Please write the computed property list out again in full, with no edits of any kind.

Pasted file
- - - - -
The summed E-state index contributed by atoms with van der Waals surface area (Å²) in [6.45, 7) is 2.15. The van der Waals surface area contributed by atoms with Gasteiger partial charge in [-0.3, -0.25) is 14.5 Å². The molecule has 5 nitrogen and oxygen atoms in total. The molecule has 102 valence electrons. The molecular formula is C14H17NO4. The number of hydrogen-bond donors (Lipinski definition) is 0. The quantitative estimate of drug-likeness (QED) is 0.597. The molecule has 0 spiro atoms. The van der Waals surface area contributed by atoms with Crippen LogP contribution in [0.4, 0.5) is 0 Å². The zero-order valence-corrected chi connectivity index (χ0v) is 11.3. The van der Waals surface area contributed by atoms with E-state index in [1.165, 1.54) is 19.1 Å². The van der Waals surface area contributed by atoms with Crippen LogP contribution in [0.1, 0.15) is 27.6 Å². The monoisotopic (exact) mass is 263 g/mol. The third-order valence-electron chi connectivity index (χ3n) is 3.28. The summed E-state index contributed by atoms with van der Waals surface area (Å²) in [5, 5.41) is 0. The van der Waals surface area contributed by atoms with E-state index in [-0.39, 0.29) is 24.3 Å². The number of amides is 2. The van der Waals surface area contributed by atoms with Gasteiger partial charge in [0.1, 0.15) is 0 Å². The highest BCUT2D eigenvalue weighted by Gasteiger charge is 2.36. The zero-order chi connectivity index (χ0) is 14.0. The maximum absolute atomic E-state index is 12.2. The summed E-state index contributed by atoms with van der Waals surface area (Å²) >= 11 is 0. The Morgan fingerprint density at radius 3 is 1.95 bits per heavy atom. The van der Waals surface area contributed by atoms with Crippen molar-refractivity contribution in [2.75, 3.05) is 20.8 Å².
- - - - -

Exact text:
The summed E-state index contributed by atoms with van der Waals surface area (Å²) in [6.45, 7) is 2.15. The van der Waals surface area contributed by atoms with Gasteiger partial charge in [-0.3, -0.25) is 14.5 Å². The molecule has 5 nitrogen and oxygen atoms in total. The molecule has 102 valence electrons. The molecular formula is C14H17NO4. The number of hydrogen-bond donors (Lipinski definition) is 0. The quantitative estimate of drug-likeness (QED) is 0.597. The molecule has 0 spiro atoms. The van der Waals surface area contributed by atoms with Crippen LogP contribution in [0.4, 0.5) is 0 Å². The zero-order valence-corrected chi connectivity index (χ0v) is 11.3. The van der Waals surface area contributed by atoms with E-state index in [1.165, 1.54) is 19.1 Å². The van der Waals surface area contributed by atoms with Crippen LogP contribution in [0.1, 0.15) is 27.6 Å². The monoisotopic (exact) mass is 263 g/mol. The third-order valence-electron chi connectivity index (χ3n) is 3.28. The summed E-state index contributed by atoms with van der Waals surface area (Å²) in [5, 5.41) is 0. The van der Waals surface area contributed by atoms with E-state index in [-0.39, 0.29) is 24.3 Å². The number of amides is 2. The van der Waals surface area contributed by atoms with Gasteiger partial charge in [0.1, 0.15) is 0 Å². The highest BCUT2D eigenvalue weighted by Gasteiger charge is 2.36. The zero-order chi connectivity index (χ0) is 14.0. The maximum absolute atomic E-state index is 12.2. The summed E-state index contributed by atoms with van der Waals surface area (Å²) >= 11 is 0. The Morgan fingerprint density at radius 3 is 1.95 bits per heavy atom. The van der Waals surface area contributed by atoms with Crippen molar-refractivity contribution in [2.75, 3.05) is 20.8 Å².